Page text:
Aguachile is part of beach cuisine that’s far less common than ubiquitous fish tacos. Often served in a tulip glass, it incorporates a higher proportion of liquid — usually including lots of lime juice — than other forms of ceviche, and it’s a pleasure to drink the remaining cold soup after eating the shrimp. Sometimes tequila is added to make a tall cocktail.
Eight years ago I had to go to Long Branch on the Jersey Shore to get aguachile, visiting a Mexican restaurant ensconced in a former department store called La Valentina. Available in green or red versions — and quite spicy — it was made with raw shrimp, cubed avocado, and fresh jalapenos. It came in a beer schooner with traditional accompaniments of chile-salted cucumbers and plastic-wrapped saltines.
Then in September 2016, Los Tacos No. 1 spinoff Los Mariscos, channeling a beachside shack, started serving shrimp aguachile in a lava-stone metate ringed with sliced cucumbers, and from that point the floodgates were opened. Claro in Gowanus had a shrimp version late the next year, though lately they make it with scallops and blood orange. Later in 2018, Greenpoint’s Oxomoco was experimenting with hamachi and rhubarb. By 2020, we had a restaurant with immigrants from Sinaloa serving it — Taqueria Sinaloense — and soon thereafter, El Submarino appeared in Jackson Heights, producing an arresting aguachile negro, inky with soy sauce. These all came in below $20, and some closer to $10.
In the past year, there’s been an uptick of new businesses touting the dish. Mariscos el Submarino expanded with its more upscale Mitica (now called Mystica), and this week, Bad Hombre centered on Mexican seafood from Ruben Rodriguez, opened in the East Village.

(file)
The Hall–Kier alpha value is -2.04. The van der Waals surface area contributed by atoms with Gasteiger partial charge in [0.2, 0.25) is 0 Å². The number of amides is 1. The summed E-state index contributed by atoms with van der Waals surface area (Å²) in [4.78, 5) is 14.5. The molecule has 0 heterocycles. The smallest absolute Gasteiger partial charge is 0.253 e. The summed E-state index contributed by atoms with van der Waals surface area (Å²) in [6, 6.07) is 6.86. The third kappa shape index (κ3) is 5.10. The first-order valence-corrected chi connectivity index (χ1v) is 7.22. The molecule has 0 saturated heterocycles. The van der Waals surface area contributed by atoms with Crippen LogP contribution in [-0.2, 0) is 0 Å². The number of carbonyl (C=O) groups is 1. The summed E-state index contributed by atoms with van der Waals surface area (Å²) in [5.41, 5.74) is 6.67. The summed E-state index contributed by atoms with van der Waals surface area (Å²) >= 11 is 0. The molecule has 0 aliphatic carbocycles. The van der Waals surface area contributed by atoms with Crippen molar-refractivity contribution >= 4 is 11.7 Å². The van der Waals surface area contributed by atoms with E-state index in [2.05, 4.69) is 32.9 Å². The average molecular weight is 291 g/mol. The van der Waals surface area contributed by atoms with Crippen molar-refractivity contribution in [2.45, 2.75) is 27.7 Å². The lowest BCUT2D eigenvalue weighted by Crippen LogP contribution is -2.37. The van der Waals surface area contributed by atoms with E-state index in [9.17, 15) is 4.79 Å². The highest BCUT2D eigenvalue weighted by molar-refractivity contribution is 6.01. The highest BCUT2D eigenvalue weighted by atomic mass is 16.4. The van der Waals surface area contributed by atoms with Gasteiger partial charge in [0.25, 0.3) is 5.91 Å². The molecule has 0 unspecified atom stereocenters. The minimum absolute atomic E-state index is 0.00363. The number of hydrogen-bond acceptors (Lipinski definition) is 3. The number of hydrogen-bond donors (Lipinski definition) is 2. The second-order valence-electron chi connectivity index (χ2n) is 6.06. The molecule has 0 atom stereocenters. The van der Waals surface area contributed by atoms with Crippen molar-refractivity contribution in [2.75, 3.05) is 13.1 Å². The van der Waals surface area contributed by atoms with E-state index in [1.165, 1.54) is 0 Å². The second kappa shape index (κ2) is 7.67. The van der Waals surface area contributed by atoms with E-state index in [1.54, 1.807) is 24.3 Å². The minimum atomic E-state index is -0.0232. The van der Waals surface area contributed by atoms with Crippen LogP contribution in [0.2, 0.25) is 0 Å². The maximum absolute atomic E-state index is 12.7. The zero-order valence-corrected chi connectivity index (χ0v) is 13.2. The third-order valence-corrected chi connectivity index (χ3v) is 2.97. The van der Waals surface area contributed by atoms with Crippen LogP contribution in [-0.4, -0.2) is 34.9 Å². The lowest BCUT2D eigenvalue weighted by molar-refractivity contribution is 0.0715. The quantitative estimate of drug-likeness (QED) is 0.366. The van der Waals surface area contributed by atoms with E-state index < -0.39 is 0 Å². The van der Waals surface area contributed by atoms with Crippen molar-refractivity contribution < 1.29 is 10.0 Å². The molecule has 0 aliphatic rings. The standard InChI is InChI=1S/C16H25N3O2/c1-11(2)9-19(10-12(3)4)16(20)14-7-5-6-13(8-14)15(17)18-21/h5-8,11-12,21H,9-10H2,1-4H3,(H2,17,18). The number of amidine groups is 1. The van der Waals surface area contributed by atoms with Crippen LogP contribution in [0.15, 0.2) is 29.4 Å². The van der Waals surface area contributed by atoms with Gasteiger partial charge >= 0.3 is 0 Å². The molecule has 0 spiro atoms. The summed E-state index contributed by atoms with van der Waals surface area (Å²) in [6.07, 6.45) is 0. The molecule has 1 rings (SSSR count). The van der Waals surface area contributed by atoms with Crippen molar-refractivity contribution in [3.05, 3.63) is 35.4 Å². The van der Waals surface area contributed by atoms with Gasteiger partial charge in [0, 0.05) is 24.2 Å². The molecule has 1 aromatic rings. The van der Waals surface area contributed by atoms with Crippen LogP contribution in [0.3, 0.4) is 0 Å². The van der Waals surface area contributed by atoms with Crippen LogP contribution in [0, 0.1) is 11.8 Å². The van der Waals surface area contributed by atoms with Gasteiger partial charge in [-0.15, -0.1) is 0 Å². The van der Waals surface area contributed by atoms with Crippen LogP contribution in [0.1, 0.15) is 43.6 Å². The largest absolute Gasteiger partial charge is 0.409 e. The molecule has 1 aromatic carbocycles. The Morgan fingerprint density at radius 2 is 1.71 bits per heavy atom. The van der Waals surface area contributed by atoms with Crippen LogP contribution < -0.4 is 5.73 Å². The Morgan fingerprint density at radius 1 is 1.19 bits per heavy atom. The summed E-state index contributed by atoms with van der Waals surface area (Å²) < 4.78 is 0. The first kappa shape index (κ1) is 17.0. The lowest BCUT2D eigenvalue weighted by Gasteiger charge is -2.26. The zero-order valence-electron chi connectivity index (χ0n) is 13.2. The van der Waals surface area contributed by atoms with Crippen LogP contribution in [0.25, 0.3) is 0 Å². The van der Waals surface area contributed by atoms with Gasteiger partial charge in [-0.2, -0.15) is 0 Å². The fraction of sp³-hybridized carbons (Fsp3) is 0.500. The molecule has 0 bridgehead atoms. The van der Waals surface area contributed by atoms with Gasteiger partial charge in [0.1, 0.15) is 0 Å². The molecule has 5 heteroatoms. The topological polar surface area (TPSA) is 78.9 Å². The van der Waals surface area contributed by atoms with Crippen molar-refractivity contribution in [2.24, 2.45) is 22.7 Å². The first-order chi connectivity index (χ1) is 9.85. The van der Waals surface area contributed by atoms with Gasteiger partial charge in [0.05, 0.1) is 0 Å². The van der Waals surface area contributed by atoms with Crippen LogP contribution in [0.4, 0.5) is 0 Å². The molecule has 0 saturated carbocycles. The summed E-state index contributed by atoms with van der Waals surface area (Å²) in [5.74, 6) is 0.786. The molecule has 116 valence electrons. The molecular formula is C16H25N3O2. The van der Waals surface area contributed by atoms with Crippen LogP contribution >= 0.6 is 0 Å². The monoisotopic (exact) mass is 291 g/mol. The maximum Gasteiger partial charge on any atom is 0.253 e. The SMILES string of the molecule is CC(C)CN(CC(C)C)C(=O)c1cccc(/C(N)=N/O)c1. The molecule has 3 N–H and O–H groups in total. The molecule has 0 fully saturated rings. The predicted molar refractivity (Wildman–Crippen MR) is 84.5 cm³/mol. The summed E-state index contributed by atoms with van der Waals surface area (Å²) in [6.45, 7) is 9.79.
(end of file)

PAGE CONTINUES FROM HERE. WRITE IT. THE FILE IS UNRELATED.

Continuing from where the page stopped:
With all these openings, it was inevitable that the dish would go upscale, and the selection of seafood would go beyond traditional shrimp. Casa Bond is leading the way. This Noho restaurant, at 334 Bowery, near Bond Street, is a successor to a Seaport restaurant called Casa Tulum, which has been closed due to frequent flooding, according to our server. The menus are similar, though Casa Tulum concentrated on food from Yucatan, while Casa Bond adds dishes from Baja and Sinaloa.
Chef Rodrigo Abrajan — born in Puebla and founder of East Harlem’s El Paso Taqueria — has created a distinctive aguachile through his selection of seafood, which includes octopus, razor clams, shrimp both cooked and raw (a brilliant move as far as texture goes), and seven kinds of dried and fresh chiles. The result is a fiery and complex aguachile presented in an oblong bowl rather than a mug or metate, with a razor clam shell poised above like a bridge to deliciousness.
Yes, the appetizer is expensive at $31, but this aguachile is memorable in every way.